Geoff Zahn was never called overpowering. He was called boring. Sportswriters never tagged him with one of those nicknames that carry with it the possibility of Madison Avenue millions. Those were reserved for the throwers, the guys who could bring heat. No one named him Dr. Z.
Dr. Zzzzz, maybe. He was the kind of pitcher sportscasters called crafty. Always around the plate, he moved pitches in and out and kept hitters off balance. A mere tactician.
Recently, Zahn stood on the mound at Anaheim Stadium during an old-timers game looking for all the world like he was trying to shatter the national shotput record, not pitch a ballgame. He couldn't retire a bunch of retired batters.
Former Yankee Tom Tresh had plugged Zahn's floating changeup into left field for a double, scoring Randy Hundley, who had also doubled. That gave a team of assorted old-timers a 1-0 lead over a team of former Angels. Hall of Famer Ernie Banks, 55, followed with another double, scoring Tresh.
With each pitch, Zahn's left shoulder sloshed around like a sloppy gearbox. If he could get the ball to the catcher, preferably in the air, it was cause for celebration. By comparison, Warren Spahn, now 65, had better control. Bob Gibson, 50, had more velocity. In just one inning, it became clear that Zahn, a pup at 40, had the oldest arm.
The exhibition was called in the sixth inning because the old men had run out of breath and time. The modern-day Angels had to play the Cleveland Indians.
While Zahn and the other seniors hobbled off the field, two pitchers from the Pleistocene Epoch, Phil Niekro and Don Sutton, hobbled on.
Ironically, the 41-year-old Sutton had been added to the Angels roster last season after Zahn had spent most of the year on the disabled list. After 18 years in professional baseball--12 in the majors, six in the minors--Zahn announced his retirement this year before spring training. An injury to his left shoulder--and subsequent surgery--left him unable to wash his car, let alone throw a slider.
During the off season, the Angels released Zahn. They invited him to Palm Springs for a tryout during spring training but, realistically, they might as well have invited back Bo Belinsky or Dean Chance. They, at least, could have washed team owner Gene Autry's limo.
Dr. Lewis Yocum performed arthroscopic surgery on Zahn's shoulder which revealed a torn rotator cuff. Even worse, the cartilage in the shoulder was badly damaged. Said Zahn: "The cartilage is destroyed. They cleaned out the joint, but that made it less stable. It's bone on bone."
Yocum, sounding more like a mechanic than a doctor, said, "There's only so much mileage issued to a shoulder. And he wore his out. He had gotten his 30,000 miles."
With plenty of pit stops along the way. The shoulder surgery was the eighth operation of Zahn's career. Eight, finally, Meanwhile, Zahn has taken a job at Master's College, a small Christian school in Newhall, as an assistant to longtime friend John MacArthur, the school's president. Besides overseeing the athletic program, he has joined the baseball staff as a recruiter and pitching coach.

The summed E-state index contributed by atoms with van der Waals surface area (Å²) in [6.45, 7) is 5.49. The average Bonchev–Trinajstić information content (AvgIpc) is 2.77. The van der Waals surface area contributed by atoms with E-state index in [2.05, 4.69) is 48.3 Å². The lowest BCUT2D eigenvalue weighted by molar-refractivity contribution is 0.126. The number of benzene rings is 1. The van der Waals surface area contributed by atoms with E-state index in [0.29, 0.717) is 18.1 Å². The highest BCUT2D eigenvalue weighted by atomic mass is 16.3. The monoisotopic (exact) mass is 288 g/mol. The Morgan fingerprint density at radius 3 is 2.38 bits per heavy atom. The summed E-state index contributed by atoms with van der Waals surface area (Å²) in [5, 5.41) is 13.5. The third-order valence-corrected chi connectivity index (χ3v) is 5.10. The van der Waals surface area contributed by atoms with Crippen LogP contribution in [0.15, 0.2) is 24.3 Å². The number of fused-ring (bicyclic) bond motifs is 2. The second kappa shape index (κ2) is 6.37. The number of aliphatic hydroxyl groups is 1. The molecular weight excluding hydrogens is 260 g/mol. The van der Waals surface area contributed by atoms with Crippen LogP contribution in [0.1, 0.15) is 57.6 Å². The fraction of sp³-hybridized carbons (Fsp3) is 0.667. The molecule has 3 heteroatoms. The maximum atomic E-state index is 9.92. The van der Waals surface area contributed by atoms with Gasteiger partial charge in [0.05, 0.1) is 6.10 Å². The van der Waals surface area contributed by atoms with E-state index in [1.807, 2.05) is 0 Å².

The idea is that Zahn, who had a 111-109 lifetime record in the majors, will attract better talent to an NAIA baseball program that isn't exactly brimming with future major leaguers.
"A pitcher has to ask himself what he wants out of a program," Zahn said. "I tell them, I'm gonna teach you everything I know. I can teach them how to pitch. The mechanics. I have to consider myself very knowledgeable."
Even with Zahn, Master's will be hard pressed to land top prospects. Pitchers with 90-m.p.h. fastballs usually don't end up in Newhall.
"Maybe one or two of our pitchers have the chance to be prospects," he said. "And I think they're excited to learn from me. You can teach the breaking ball, but you can't add the fastball."
But then, if anyone can help slow-throwing hurlers, it's probably Zahn. He made a living throwing junk.
That he ever pitched in the majors was surprising to some. It wasn't that he didn't show potential. He was drafted by the Phillies when he graduated from high school, but he headed instead for Ann Arbor, Mich., to play for the Wolverines. He was then drafted each of his four years in college--by the White Sox, Red Sox, Tigers and Dodgers. He signed with the Dodgers midway through his senior year. But after the Dodgers shipped Zahn off to their farm system, he floated around like a letter lost in the Bolivian mail. He all but disappeared from 1968 to 1973.
He bounced from Daytona Beach to Albuquerque to Spokane back to Albuquerque to El Paso back to Albuquerque. Zahn's dream of playing in the major leagues had been pretty well dusted. Even his 19-3 record for El Paso and Albuquerque in 1972 wasn't enough. The Dodgers never called.
The problem, according to Zahn, was that he didn't throw hard. The Dodgers were looking for a strong left-hander to replace Sandy Koufax. Zahn had the drooping fastball of Johnny Podres.